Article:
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Environmental Citizen Suits at Thirtysomething: A Celebration and Summit


September 2003









In 1970, the U.S. Congress gave citizens the remarkable authority to file federal lawsuits as "private attorneys general" to enforce the Clean Air Act (CAA).1 Congress intended citizen suits to fill the vast void left by inadequate enforcement by federal and state regulators, and to ensure compliance and deter illegal activity. The approach stuck. Now more than one dozen federal environmental statutes, numerous state laws, and myriad foreign laws allow for such "environmental citizen suits." In 2002 alone, environmental and conservation groups, states, landowners, developers, and companies collectively provided advance notice of intent to bring federal environmental citizen suits nearly 200 times.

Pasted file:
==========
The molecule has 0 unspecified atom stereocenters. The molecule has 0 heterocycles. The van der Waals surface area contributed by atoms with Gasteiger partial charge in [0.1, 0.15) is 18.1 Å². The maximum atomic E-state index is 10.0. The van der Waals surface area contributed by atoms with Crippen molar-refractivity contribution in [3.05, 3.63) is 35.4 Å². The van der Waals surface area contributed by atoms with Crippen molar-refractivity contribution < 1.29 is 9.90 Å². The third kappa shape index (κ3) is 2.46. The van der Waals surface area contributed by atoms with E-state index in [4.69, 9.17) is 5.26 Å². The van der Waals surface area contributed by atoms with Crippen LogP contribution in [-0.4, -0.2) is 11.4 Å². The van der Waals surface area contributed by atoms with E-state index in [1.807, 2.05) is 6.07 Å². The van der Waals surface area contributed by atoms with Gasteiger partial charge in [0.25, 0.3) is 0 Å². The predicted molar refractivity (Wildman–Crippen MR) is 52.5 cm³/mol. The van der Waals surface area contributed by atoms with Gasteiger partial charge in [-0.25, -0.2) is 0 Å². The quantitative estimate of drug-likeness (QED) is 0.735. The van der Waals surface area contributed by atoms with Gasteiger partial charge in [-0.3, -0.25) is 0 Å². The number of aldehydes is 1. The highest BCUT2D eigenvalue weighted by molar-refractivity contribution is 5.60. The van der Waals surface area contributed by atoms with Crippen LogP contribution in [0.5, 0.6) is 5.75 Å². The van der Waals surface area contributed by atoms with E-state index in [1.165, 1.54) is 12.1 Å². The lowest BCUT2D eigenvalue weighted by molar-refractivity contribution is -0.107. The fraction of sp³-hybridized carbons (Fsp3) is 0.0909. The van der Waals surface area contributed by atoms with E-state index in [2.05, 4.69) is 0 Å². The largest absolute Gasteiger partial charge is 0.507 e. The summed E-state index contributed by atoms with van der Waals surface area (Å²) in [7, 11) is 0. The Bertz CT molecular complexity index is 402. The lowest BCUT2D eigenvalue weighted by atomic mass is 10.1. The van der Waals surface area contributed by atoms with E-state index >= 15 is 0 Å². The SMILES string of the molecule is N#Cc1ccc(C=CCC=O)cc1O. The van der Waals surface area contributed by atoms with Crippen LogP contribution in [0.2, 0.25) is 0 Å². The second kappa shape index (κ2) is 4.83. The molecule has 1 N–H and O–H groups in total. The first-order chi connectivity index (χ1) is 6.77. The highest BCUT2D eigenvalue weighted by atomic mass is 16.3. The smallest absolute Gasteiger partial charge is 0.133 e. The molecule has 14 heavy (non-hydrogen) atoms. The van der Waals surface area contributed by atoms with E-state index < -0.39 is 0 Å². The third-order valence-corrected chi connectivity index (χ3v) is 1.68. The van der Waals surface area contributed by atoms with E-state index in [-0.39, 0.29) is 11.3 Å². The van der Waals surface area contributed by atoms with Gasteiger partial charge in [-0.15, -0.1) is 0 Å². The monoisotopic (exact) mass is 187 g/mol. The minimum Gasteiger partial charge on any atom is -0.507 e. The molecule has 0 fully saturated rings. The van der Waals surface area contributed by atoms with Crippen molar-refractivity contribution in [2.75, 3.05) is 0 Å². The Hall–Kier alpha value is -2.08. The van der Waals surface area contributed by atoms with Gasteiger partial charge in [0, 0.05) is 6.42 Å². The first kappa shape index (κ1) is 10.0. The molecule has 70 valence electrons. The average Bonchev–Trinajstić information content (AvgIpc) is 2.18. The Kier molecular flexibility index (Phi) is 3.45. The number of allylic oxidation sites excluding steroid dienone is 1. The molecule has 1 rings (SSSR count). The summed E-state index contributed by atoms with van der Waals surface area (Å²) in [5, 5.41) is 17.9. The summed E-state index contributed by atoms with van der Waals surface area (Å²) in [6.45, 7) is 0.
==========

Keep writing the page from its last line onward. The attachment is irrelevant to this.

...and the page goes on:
To commemorate the inception of the first environmental citizen suits, on April 4, 2003, the Widener Law Symposium Journal and the Mid-Atlantic Environmental Law Center, joined by cosponsors the Environmental Law Reporter(R), Sierra Club, and Trial Lawyers for Public Justice, hosted a conference at the university's campus in Wilmington, Delaware, Environmental Citizen Suits at Thirtysomething: A Celebration and Summit. The conference featured a virtual who's who of leading environmental law lawyer advocates and law professors.